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Study of several field case histories showed that the difference between two and three dimensional factors of safety against slope failure is most pronounced in cases that involve a translational failure mode through low shear strength materials. Two and three-dimensional slope stability analyses of field case histories and a parametric study of a typical slope geometry revealed that commercially available threedimensional slope stability programs have some limitations including: (1) accounting for the shearing resistance along the sides of a sliding mass, (2) modeling the failure envelopes of the materials involved, and (3) considering the internal forces in the slide mass. These limitations can affect the calculated factor of safety for a translational failure mode. A new technique is presented to overcome some of these limitations and provide a better estimation of the three-dimensional factor of safety. Field case histories are presented to illustrate the use of a three-dimensional analysis in backcalculating the mobilized shear strength of the materials involved in a slope failure for use in remedial measures and design of slopes with complicated topography, shear strength, and pore-water pressures.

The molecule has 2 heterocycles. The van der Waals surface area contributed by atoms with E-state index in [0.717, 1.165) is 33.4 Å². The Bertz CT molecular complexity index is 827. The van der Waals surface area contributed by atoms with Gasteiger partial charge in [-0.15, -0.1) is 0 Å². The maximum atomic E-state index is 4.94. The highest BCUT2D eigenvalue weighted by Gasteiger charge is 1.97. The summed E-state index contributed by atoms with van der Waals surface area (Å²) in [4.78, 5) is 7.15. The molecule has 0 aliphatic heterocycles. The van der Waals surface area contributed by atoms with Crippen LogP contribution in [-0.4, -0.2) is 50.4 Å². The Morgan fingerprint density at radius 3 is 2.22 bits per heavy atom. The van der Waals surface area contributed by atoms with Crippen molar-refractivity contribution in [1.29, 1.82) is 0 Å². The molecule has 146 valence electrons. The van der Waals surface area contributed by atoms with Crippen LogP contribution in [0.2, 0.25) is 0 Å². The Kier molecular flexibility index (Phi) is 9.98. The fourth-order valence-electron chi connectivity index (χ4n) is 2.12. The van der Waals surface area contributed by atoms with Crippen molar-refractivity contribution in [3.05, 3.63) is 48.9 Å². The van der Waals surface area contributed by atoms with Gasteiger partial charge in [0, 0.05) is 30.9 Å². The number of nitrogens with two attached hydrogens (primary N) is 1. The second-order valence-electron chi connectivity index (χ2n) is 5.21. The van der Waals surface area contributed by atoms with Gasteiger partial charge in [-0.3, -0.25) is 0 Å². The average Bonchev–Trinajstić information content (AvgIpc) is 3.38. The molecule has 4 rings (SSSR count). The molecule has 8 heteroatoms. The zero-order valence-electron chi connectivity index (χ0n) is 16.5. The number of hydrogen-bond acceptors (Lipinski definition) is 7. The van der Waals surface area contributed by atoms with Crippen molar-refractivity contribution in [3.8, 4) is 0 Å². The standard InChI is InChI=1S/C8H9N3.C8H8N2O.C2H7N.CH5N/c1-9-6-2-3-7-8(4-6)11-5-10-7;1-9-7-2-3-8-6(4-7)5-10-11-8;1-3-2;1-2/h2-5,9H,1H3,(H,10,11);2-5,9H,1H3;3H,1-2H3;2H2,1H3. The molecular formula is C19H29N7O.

51st Annual Geotechnical Engineering Conference
University of Illinois, 205 N. Mathews Ave., Urbana
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